Not Another IT Procurement Disaster?

Thursday, March 13th, 2014

This IT procurement involved replacing the existing integrated control system (ICS) and its computer components for the Montreal metro lines. The audit report argues that replacing the computer components was justified by their obsolescence. It would, from a risk point of view, be interesting to know what the supplier’s contractual obligations were for component obsolescence and the circumstances for withdrawing support.

In the meantime, let us feast our eyes on the ‘financials.’

A public call for tenders to award a lump-sum contract for the replacement of the ICS, was issued. Bids were required to include a technical proposal for software and a technical proposal for equipment. Prices quoted had to be firm and include all direct and indirect costs built into the contract. The statement of work included design, manufacture, delivery, installation and integration of equipment and systems. The contract was awarded on June 3, 2003 to the company that had achieved the highest point score. The price totalled $36,100,000, i.e. a maximum of $32,819,714 and a contingency provision of $3,281,971 equal to 10% of the value of the contract.

The audit report stated that,

‘since awarding the contract, costs and delays have steadily increased.’

The report says that at December 31, 2010, the project was still in the development and testing stage. The final cost had risen to almost $200,000,000. Of this figure, $63,700,000 is in-house costs. Also, $12,800,000 is provided as a contingency.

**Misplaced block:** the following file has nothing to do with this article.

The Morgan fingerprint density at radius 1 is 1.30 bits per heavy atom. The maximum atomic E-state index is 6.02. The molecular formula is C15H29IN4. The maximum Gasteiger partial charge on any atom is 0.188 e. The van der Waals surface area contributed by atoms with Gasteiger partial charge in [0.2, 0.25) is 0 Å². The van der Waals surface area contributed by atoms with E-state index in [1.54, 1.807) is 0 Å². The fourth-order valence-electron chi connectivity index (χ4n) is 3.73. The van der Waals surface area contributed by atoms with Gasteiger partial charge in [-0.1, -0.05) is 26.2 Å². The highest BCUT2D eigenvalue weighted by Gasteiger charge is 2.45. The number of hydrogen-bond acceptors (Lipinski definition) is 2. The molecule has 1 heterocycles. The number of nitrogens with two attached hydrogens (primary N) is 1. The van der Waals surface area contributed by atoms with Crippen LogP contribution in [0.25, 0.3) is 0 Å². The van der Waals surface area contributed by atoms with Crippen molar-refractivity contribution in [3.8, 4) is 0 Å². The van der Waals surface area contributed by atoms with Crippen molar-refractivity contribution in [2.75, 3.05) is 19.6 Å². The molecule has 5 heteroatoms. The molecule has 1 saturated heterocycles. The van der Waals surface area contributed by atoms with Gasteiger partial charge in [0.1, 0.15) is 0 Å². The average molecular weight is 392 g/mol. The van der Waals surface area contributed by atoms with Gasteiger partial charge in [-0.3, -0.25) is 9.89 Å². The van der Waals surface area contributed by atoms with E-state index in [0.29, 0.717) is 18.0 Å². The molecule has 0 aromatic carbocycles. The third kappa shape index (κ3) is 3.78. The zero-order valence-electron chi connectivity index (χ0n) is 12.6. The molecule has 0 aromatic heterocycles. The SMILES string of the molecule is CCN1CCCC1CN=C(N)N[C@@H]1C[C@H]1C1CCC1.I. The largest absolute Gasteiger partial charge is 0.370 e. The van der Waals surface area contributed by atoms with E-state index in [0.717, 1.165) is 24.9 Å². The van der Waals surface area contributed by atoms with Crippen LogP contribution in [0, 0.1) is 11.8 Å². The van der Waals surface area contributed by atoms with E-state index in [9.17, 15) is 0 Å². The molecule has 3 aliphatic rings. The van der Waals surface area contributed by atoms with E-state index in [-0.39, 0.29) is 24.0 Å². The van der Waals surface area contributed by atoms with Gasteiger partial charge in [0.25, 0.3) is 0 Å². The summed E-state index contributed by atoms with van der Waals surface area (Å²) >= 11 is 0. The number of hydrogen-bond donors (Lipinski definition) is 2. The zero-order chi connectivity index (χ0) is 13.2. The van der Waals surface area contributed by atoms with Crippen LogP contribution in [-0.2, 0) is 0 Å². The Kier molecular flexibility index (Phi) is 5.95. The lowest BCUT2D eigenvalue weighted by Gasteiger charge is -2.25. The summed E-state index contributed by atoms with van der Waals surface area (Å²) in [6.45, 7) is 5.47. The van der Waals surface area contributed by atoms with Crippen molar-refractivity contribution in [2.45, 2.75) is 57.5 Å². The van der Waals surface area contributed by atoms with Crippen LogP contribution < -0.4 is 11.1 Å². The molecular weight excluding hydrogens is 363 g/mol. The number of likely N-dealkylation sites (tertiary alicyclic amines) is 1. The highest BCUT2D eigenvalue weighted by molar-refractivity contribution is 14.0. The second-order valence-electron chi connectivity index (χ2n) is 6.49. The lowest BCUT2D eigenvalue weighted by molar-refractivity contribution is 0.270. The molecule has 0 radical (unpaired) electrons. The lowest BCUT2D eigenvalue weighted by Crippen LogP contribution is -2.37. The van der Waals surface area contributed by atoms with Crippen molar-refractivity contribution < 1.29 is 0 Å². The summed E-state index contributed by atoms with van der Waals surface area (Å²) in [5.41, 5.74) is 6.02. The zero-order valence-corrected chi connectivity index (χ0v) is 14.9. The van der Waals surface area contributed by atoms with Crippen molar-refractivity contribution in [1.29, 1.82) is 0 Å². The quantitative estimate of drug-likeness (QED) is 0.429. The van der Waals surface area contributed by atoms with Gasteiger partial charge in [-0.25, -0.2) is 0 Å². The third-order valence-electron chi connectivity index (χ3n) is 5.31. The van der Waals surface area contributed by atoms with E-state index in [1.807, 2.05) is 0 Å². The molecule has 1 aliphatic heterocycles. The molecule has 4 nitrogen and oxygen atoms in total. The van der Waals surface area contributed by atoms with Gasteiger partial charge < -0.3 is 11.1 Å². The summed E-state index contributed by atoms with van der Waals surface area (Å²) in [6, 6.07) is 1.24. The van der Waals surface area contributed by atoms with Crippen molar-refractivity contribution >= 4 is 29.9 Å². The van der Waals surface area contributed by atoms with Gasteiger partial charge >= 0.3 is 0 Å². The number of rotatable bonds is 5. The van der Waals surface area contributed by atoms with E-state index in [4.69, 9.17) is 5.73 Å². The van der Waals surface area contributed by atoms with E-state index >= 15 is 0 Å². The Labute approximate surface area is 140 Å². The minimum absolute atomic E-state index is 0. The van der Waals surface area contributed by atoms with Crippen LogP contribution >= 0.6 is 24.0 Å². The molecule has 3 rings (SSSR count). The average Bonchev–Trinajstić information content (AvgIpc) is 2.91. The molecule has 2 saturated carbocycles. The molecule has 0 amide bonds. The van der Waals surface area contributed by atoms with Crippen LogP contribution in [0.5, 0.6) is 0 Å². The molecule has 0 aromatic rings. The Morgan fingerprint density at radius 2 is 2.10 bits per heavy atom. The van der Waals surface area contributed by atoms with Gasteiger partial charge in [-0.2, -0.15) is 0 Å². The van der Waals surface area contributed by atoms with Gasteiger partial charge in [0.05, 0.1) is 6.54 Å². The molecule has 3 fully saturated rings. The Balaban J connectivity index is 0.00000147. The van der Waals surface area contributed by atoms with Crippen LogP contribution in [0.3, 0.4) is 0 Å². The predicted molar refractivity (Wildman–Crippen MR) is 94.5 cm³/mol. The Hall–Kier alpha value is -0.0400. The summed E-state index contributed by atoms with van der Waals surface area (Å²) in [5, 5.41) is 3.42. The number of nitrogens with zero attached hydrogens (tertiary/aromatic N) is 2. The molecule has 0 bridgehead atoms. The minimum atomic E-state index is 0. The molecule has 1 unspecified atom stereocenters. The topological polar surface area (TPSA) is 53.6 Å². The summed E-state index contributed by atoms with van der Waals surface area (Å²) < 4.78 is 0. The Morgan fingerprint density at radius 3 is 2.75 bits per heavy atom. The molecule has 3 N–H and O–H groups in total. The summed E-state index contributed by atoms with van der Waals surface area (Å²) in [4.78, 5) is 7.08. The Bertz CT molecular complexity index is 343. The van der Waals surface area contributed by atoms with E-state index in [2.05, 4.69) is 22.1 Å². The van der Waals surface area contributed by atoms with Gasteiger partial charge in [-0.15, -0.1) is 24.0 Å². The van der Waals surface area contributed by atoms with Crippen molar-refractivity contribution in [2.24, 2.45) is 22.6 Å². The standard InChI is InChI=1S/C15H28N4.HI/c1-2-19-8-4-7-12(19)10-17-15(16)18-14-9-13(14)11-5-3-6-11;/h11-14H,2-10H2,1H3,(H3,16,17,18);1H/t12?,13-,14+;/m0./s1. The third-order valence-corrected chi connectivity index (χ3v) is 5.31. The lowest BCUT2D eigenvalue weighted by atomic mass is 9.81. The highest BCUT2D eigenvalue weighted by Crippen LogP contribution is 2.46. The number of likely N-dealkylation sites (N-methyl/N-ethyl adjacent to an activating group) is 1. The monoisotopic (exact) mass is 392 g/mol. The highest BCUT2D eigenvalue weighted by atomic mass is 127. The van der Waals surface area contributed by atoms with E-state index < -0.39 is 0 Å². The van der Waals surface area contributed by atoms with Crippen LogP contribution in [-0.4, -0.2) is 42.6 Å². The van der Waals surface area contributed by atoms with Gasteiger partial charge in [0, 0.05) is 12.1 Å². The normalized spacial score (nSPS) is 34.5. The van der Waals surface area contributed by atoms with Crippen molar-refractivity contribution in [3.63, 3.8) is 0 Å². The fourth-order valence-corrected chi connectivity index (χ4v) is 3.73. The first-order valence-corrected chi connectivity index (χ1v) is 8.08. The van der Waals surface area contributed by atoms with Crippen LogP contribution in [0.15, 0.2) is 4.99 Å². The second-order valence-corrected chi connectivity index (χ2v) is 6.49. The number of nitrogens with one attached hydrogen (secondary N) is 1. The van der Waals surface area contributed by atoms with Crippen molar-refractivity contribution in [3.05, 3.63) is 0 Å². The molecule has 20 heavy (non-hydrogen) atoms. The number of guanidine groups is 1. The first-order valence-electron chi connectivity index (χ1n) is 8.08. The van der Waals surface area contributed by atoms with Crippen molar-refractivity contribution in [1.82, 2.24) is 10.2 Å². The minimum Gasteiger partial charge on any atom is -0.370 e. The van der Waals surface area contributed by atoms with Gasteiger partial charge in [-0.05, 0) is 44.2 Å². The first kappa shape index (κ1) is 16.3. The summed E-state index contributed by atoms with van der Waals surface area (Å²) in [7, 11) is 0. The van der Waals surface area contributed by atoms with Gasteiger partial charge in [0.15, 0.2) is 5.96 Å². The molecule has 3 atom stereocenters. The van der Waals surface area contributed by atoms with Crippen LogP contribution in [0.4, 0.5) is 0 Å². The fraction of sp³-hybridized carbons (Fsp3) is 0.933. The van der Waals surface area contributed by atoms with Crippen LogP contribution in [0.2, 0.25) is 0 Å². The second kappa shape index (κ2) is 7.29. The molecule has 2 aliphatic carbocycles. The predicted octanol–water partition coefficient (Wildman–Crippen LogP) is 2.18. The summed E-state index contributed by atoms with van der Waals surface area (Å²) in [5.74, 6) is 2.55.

You will note the elapsed time of 7.5 years.

The planned completion was originally set at 31 months from the date of awarding the contract.

In summary the supplier costs have quadrupled from $32,800,000 to $120,300,000.

There is, unfortunately, a familiar ring to this story. There are many questions, here’s seven to get us started:

  1. Was there a planned programme of work with the tender?
  2. If so, who conducted due diligence?
  3. Who checked if the appointed supplier had the skills and resources?
  4. How did project management permit 7.5 years to elapse without decisive action?
  5. How were costs allowed to escalate and what was the charge process adopted?
  6. Why wasn’t the contract terminated?
  7. Who managed the contingency fund?

We’ll come back to how to better address IT Procurement in our next piece.

Meantime, what other questions are you thinking need answering?

Thanks

Steve

 

www.Procurisk.com – The evolution of risk management For more information and instant access to the free demo site please contact Ray Gambell on 01744 20698, or r.gambell@brianfarrington.com

Interested in insight on managing supplier performance? We recommend reading: “Contract Management failures again?

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